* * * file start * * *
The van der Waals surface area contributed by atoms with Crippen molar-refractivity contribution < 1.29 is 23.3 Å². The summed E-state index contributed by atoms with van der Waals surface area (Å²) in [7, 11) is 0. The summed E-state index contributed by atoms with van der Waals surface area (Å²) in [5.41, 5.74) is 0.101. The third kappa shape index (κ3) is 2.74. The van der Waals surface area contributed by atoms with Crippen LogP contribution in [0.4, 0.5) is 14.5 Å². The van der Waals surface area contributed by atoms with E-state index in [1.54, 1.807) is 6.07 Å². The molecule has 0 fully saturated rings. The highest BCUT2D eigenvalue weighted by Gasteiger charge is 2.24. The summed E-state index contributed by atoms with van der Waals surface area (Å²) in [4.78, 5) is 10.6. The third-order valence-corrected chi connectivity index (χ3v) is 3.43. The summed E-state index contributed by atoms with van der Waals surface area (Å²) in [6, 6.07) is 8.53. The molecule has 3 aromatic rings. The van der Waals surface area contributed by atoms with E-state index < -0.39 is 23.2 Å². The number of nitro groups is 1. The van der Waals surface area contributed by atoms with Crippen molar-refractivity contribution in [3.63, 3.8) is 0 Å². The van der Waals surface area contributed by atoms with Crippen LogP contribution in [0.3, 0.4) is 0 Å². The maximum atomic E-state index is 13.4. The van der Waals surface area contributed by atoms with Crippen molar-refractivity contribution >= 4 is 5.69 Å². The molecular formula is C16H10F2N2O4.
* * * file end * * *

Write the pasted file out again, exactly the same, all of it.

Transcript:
The van der Waals surface area contributed by atoms with Crippen molar-refractivity contribution < 1.29 is 23.3 Å². The summed E-state index contributed by atoms with van der Waals surface area (Å²) in [7, 11) is 0. The summed E-state index contributed by atoms with van der Waals surface area (Å²) in [5.41, 5.74) is 0.101. The third kappa shape index (κ3) is 2.74. The van der Waals surface area contributed by atoms with Crippen LogP contribution in [0.4, 0.5) is 14.5 Å². The van der Waals surface area contributed by atoms with E-state index in [1.54, 1.807) is 6.07 Å². The molecule has 0 fully saturated rings. The highest BCUT2D eigenvalue weighted by Gasteiger charge is 2.24. The summed E-state index contributed by atoms with van der Waals surface area (Å²) in [4.78, 5) is 10.6. The third-order valence-corrected chi connectivity index (χ3v) is 3.43. The summed E-state index contributed by atoms with van der Waals surface area (Å²) in [6, 6.07) is 8.53. The molecule has 3 aromatic rings. The van der Waals surface area contributed by atoms with E-state index < -0.39 is 23.2 Å². The number of nitro groups is 1. The van der Waals surface area contributed by atoms with Crippen molar-refractivity contribution in [3.63, 3.8) is 0 Å². The van der Waals surface area contributed by atoms with Crippen LogP contribution in [0.3, 0.4) is 0 Å². The maximum atomic E-state index is 13.4. The van der Waals surface area contributed by atoms with Crippen molar-refractivity contribution >= 4 is 5.69 Å². The molecular formula is C16H10F2N2O4.